Smoking Cannabis vs. Cannabis Edibles: What are the Differences?

The use of edibles has moved on drastically from the times of the homemade brownies we see in films, made illicitly in the kitchen at home, to a massive and thriving industry in many countries around the world. Pretty much any food can be turned into a cannabis edible nowadays, such as candies, cakes, cookies, potato chips and even full meals. These options are popular due to the fact that they mask the smell and taste associated with smoking cannabis – not to mention how easy it is to buy edibles online in Canada from high quality sources.

However, it’s important to know the inherent differences between smoking and ingesting cannabis, even if you are someone who smokes marijuana regularly. Although both have similar effects from the THC in them, there are several key differences between the two methods.

What makes an edible feel different?

Where marijuana that is smoked or vaped will enter your lungs and become absorbed into your bloodstream, edibles are processed differently, in the stomach and liver. This means that it takes longer for edibles’ THC content to reach the bloodstream, and that the effects will last longer. 

In fact, the time it takes for edible cannabis to not only be digested but also to be metabolized means that it can take several hours for the high you experience to peak, and then last around 3 hours after that too. Smoking cannabis, however, usually peaks in around ten minutes and can last a little over an hour.

Interestingly, although edibles may feel stronger, they actually have been proven to only deliver around 10 to 20% of THC to the bloodstream, compared to inhaled cannabis which delivers somewhere around 50 to 60%.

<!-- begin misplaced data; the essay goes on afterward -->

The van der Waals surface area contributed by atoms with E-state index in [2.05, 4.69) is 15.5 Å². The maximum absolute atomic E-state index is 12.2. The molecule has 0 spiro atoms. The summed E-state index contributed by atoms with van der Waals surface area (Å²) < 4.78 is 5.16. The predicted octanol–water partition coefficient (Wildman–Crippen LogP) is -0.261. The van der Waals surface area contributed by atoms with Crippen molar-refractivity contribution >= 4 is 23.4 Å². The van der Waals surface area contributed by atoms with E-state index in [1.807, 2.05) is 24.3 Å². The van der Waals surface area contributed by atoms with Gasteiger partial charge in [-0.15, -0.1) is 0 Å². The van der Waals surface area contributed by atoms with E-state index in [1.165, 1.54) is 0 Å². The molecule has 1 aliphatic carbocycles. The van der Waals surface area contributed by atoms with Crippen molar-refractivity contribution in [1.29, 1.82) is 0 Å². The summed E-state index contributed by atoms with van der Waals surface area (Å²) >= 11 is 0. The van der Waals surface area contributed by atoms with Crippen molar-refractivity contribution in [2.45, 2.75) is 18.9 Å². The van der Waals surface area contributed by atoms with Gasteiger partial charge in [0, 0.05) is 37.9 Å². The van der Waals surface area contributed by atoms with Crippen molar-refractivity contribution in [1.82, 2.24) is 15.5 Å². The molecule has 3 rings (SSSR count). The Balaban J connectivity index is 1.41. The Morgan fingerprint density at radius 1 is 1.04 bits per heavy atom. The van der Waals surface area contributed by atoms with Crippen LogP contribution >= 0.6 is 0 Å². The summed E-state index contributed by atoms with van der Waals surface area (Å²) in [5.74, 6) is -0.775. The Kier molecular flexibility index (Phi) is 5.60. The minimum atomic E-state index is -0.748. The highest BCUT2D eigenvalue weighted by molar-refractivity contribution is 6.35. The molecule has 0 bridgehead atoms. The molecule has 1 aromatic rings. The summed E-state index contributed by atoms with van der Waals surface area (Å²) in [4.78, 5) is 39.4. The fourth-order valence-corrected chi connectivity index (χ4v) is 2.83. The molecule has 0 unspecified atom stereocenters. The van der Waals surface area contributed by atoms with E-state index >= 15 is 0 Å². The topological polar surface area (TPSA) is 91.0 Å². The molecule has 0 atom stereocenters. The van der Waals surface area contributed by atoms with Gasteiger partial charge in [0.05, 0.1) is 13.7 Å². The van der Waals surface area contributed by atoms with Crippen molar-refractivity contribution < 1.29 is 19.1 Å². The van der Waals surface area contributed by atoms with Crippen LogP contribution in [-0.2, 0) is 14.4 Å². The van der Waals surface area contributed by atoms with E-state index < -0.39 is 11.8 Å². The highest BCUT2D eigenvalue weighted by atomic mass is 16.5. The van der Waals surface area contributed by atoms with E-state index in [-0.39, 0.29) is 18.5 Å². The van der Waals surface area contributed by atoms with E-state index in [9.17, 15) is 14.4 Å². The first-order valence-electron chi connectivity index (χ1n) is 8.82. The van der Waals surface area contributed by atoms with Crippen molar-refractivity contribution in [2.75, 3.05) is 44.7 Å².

The health effects of smoking compared to ingesting cannabis

Inhaling cannabis, either through vapours or smoke, means that the THC goes to your lungs, then your bloodstream and then your brain. It works similarly to cigarette smoke and can have negative health effects on your lungs and reduce breathing, cause a cough and increase the likelihood of lung infections.

It can be argued that ingesting edibles is a good alternative to smoking as it avoids the risks associated with smoking as the THC travels to your stomach, then liver, then your bloodstream and brain. However, since the effects of edibles take longer to be felt, it is common for people to accidentally ingest too high of a dosage. The dosage in edibles can be difficult to measure at times, which can lead to a cannabis overdose. This can be identified by a sudden spike in anxiety, the onset of panic attacks, paranoia, shaking, sudden high blood pressure and hallucinations.

If you are new to edibles, experts say you should start slow, and remember that the effects can vary depending on a lot of factors. Your tolerance, your experience with edibles, your metabolism and your body weight can all influence how you feel the effects of an edible, so approach with caution. As always, make sure you do your research and only use cannabis if it is legal in your location in the way that you intend to use it, and only buy from a trusted provider.



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Editor-In-Chief at Toronto Guardian. Photographer and Writer for Toronto Guardian and Joel Levy Photography